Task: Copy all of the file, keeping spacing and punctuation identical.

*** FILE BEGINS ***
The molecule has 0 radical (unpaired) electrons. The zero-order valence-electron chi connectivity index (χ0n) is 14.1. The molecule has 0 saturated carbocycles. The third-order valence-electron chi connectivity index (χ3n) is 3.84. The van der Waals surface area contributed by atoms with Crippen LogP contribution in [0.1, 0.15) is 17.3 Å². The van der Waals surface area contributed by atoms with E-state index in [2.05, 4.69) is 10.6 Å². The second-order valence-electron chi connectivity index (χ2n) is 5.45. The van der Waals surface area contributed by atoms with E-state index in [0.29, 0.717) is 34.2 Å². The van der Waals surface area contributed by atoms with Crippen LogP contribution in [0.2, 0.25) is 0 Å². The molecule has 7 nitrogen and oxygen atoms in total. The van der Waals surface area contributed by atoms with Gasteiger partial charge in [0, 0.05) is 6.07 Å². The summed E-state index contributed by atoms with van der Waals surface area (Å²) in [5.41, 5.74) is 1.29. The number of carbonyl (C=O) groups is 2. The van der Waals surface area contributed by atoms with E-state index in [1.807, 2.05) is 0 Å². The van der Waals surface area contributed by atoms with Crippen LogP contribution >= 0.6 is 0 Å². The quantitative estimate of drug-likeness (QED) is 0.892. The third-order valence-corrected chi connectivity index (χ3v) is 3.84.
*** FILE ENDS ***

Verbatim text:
The molecule has 0 radical (unpaired) electrons. The zero-order valence-electron chi connectivity index (χ0n) is 14.1. The molecule has 0 saturated carbocycles. The third-order valence-electron chi connectivity index (χ3n) is 3.84. The van der Waals surface area contributed by atoms with Crippen LogP contribution in [0.1, 0.15) is 17.3 Å². The van der Waals surface area contributed by atoms with E-state index in [2.05, 4.69) is 10.6 Å². The second-order valence-electron chi connectivity index (χ2n) is 5.45. The van der Waals surface area contributed by atoms with E-state index in [0.29, 0.717) is 34.2 Å². The van der Waals surface area contributed by atoms with Crippen LogP contribution in [0.2, 0.25) is 0 Å². The molecule has 7 nitrogen and oxygen atoms in total. The van der Waals surface area contributed by atoms with Gasteiger partial charge in [0, 0.05) is 6.07 Å². The summed E-state index contributed by atoms with van der Waals surface area (Å²) in [5.41, 5.74) is 1.29. The number of carbonyl (C=O) groups is 2. The van der Waals surface area contributed by atoms with E-state index in [1.807, 2.05) is 0 Å². The van der Waals surface area contributed by atoms with Crippen LogP contribution >= 0.6 is 0 Å². The quantitative estimate of drug-likeness (QED) is 0.892. The third-order valence-corrected chi connectivity index (χ3v) is 3.84.